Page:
Will New California Rural Hospital Law Affect Locum Tenens Jobs?
Ranked first in the United States in terms of population, the state of California offers plenty of opportunities for the locum tenens physician. A state this populous and physically large (it’s the third largest state in terms of geographic area) has big healthcare needs. It also offers a huge range of climates, cultures, and geographies, so it’s no mystery that a lot of locum tenens physicians explore assignments in the Golden State.
It’s no big mystery why so many people want to visit and work in California.
Last September, California Governor Jerry Brown signed a bill into law allowing small, rural, critical access hospitals to employ doctors and bill for their services. Doesn’t sound like much, but in California, state law currently prohibits hospitals from hiring doctors directly. The new law will allow hospitals to bill Medicaid, Medicare, and private insurers for doctors’ services. The goal is to address physician shortages in remote parts of California.
Rural Critical Access Hospitals Are the Ones Affected Directly
The new law affects critical access hospitals, which have 25 beds or fewer and are located in areas where the next nearest hospital is either 35 miles away (in normal terrain) or 15 miles away (in mountainous areas). Currently, hospital physicians are independent contractors who provide their own medical insurance, malpractice insurance, and fund their own retirement plans. The law is expected to make it easier for critical access hospitals to recruit and retain physicians.
Currently there are only 34 critical access hospitals in California, according to the California Hospital Association, in a state that overall has 345 hospitals, representing more than 14 million patient days. Therefore, 90% of California hospitals are not directly affected by the new law.
Unlikely to Have Major Effect on Locum Tenens Opportunities in California
Just because hospitals can hire physicians as employees doesn’t guarantee they will.
In a state with nearly 75,000 staffed beds (the most of any state), locum tenens operations in California will probably not change significantly due to the new law. While rural critical access hospitals can hire physicians as employees, it doesn’t mean that they have to. It just gives them one more tool to use in their effort to overcome a physician shortage that is particularly acute in remote regions. If your dream of a locum tenens career includes exploring the enormous and diverse state of California, you need not worry that the new law will have a major negative impact on your opportunities.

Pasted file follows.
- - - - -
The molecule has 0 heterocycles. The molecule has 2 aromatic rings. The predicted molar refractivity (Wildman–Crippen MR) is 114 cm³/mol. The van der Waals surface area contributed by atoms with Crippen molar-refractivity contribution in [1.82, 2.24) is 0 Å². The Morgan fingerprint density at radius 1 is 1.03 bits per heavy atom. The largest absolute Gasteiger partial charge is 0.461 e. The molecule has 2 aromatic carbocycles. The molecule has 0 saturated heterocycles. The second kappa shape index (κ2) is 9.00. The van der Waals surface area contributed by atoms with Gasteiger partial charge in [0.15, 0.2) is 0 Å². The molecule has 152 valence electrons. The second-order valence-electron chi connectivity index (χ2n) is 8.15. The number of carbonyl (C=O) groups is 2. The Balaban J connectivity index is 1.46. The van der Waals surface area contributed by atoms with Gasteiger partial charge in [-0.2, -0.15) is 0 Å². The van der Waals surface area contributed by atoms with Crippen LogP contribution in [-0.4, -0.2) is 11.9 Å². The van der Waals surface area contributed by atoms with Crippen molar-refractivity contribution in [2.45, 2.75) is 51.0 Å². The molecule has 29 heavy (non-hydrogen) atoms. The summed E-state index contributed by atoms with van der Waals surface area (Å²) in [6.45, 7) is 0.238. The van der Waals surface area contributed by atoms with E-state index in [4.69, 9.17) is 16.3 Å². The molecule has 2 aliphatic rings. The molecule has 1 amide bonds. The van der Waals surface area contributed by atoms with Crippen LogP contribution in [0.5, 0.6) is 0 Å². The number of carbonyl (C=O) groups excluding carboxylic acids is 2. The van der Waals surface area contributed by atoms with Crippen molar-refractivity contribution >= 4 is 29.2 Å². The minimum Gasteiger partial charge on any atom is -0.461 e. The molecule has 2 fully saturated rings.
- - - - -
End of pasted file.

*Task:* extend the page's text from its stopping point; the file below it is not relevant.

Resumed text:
Need for Locum Tenens Physicians Expected to Remain Strong
In fact, the need for locum tenens physicians is expected to remain strong overall, due to several factors. Regardless of whether the Affordable Care Act (ACA) changes under a new presidential administration, the United States still has a huge chunk of the population that’s reaching its senior years, and another huge chunk of the population that’s entering their prime years for starting families. In short, there may never have been a more promising time to create the perfect locum tenens career, or to work locum tenens to cope with the demands of various life stages.
One factor that will continue to make a difference in the success of your locum tenens career is the quality of the locum tenens agency that you choose. Locum tenens physicians need to work with an agency that has experience, expertise, and streamlined processes that minimizes the time between signing with the agency and being matched with exciting locum tenens opportunities. However you want to shape either your locum tenens career, or a locum tenens phase in your more traditional career as a physician, All Medical Locum Tenens invites you to contact us at any time for more information or for answers to your questions.